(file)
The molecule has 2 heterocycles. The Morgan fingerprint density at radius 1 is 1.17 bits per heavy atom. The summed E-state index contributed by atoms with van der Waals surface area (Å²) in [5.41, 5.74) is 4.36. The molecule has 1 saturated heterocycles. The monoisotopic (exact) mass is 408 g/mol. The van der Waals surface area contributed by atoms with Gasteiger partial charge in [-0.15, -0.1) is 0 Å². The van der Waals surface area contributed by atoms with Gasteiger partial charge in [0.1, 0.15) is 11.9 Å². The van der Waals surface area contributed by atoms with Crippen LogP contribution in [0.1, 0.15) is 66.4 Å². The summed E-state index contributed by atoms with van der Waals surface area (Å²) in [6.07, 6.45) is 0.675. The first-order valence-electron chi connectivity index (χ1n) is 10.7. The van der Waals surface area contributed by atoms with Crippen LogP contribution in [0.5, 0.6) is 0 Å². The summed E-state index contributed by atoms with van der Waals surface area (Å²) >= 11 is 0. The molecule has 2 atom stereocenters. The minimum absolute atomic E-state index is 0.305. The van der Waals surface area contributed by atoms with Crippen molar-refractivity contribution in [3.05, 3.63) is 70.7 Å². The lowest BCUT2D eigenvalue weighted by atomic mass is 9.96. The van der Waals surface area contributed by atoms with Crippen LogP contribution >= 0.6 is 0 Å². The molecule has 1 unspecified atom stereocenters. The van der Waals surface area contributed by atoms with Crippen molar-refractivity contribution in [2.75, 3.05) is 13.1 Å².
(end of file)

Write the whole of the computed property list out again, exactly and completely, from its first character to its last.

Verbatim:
The molecule has 2 heterocycles. The Morgan fingerprint density at radius 1 is 1.17 bits per heavy atom. The summed E-state index contributed by atoms with van der Waals surface area (Å²) in [5.41, 5.74) is 4.36. The molecule has 1 saturated heterocycles. The monoisotopic (exact) mass is 408 g/mol. The van der Waals surface area contributed by atoms with Gasteiger partial charge in [-0.15, -0.1) is 0 Å². The van der Waals surface area contributed by atoms with Gasteiger partial charge in [0.1, 0.15) is 11.9 Å². The van der Waals surface area contributed by atoms with Crippen LogP contribution in [0.1, 0.15) is 66.4 Å². The summed E-state index contributed by atoms with van der Waals surface area (Å²) in [6.07, 6.45) is 0.675. The first-order valence-electron chi connectivity index (χ1n) is 10.7. The van der Waals surface area contributed by atoms with Crippen LogP contribution in [0.5, 0.6) is 0 Å². The summed E-state index contributed by atoms with van der Waals surface area (Å²) >= 11 is 0. The molecule has 2 atom stereocenters. The minimum absolute atomic E-state index is 0.305. The van der Waals surface area contributed by atoms with Crippen molar-refractivity contribution in [3.05, 3.63) is 70.7 Å². The lowest BCUT2D eigenvalue weighted by atomic mass is 9.96. The van der Waals surface area contributed by atoms with Crippen LogP contribution >= 0.6 is 0 Å². The molecule has 1 unspecified atom stereocenters. The van der Waals surface area contributed by atoms with Crippen molar-refractivity contribution in [2.75, 3.05) is 13.1 Å².